What is the difference between Organic and Certified Organic?

I get asked this question a lot mostly because the price difference between the 2 is quite substantial. Coconut oil for instance.. I purchase organic for $3.99 for 750ml while certified organic is $22 for 550 ml.

So why the price difference? Aren’t I still getting wholesome ingredients?

The use of the terms organic and certified organic can often be confusing. People are referring to one thing when they really mean another.

First lets talk about the term organic.

For chemists, and for the food industry, the term organic refers (roughly) to any compound containing carbon. On that definition, most of the molecules you’ll find inside a human are “organic.” But in the same way gasoline or propane contains “organic” compounds. You’ll find carbon and carbon compounds in anything that is living and in anything that has ever been a living thing—coal and fossils.

“Organic” contains carbon. “Inorganic” doesn’t. So if it grows, it legitimately earns the label “organic.” Already, then, you see that organic isn’t all that useful a term for those of us concerned with the quality of products we put into our bodies.

As applied to food, the term organic loosely refers to living things produced in natural environments without the aid of man-made synthetic products. In the United States and Canada to legally be branded “organic,” a product must contain at least 95% organic products, not counting salt or water. But there are no official government regulations at all for labeling “organic” personal care products. Any cosmetic product, then, can legally bear the label “organic.” I have touched on this before about Herbal Essence and how it’s not actually herbal and has more synthetic materials than other non “herbal” brands.
In many settings and for many purposes, “organic” is little more than an advertising ploy. Check labels in your supermarket or drugstore, and you’ll quickly come to recognize organic as a marketing term used to boost sales because of the term’s association in the mainstream imagination with health. Yes it’s better for you than a chemical laden food item, but it’s still not a “whole” food.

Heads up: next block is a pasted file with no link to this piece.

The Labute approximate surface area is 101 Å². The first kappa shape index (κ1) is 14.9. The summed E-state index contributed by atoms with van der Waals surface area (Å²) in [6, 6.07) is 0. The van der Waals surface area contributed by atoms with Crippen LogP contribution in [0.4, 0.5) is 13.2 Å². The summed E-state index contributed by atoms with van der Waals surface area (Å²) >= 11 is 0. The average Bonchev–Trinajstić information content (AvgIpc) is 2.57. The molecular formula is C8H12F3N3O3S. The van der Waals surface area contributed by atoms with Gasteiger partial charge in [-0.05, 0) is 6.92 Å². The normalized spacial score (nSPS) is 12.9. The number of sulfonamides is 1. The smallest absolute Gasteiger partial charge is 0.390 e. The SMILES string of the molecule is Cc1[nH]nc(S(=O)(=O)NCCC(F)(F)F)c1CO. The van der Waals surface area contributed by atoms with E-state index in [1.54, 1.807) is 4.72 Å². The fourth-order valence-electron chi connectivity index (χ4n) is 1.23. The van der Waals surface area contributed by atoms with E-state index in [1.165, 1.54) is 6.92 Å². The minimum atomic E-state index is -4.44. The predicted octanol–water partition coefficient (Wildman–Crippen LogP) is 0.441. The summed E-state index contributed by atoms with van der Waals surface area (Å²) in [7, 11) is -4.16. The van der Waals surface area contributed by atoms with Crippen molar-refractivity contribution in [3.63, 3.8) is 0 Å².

When a plant food or plant food ingredient is “organically grown,” this essentially means that the plant has been grown, harvested and processed without using synthetic chemicals such as insecticides, fumigants, herbicides, and fungicides. Health food stores are full of such “organic” foods and other products but not every “organic” food is safe or desirable, let alone meets the standards for healthy eating. A piece of cake is still a piece of cake, just because it’s “organic” doesn’t mean you can have more of it.

The term organic gets more undeserved mileage than it should when it comes to food labels.
The term Certified Organic, however, is different. As the word implies, a Certified Organic product comes from a supplier whose products have been pronounced upon by an independent third party that guarantees the integrity and purity of foods or ingredients. Certified Organic products must comply with strict international standards. These higher standards cover all aspects of processing, ensuring that the organic integrity is maintained from the seed or primary state, through the growing, harvesting, storage, transporting and processing stages, all the way to the finished product. A key feature of these standards is the exclusion of genetically modified organisms. Usually you will see no or non GMO.

The right to the “Certified Organic” label is neither cheap nor easy to acquire. Government regulations prescribe detailed standards. Producers file extensive paperwork. Certifying agents review processes and products meticulously. Try to buy “Certified Organic” whenever you can. You will pay extra for it though!


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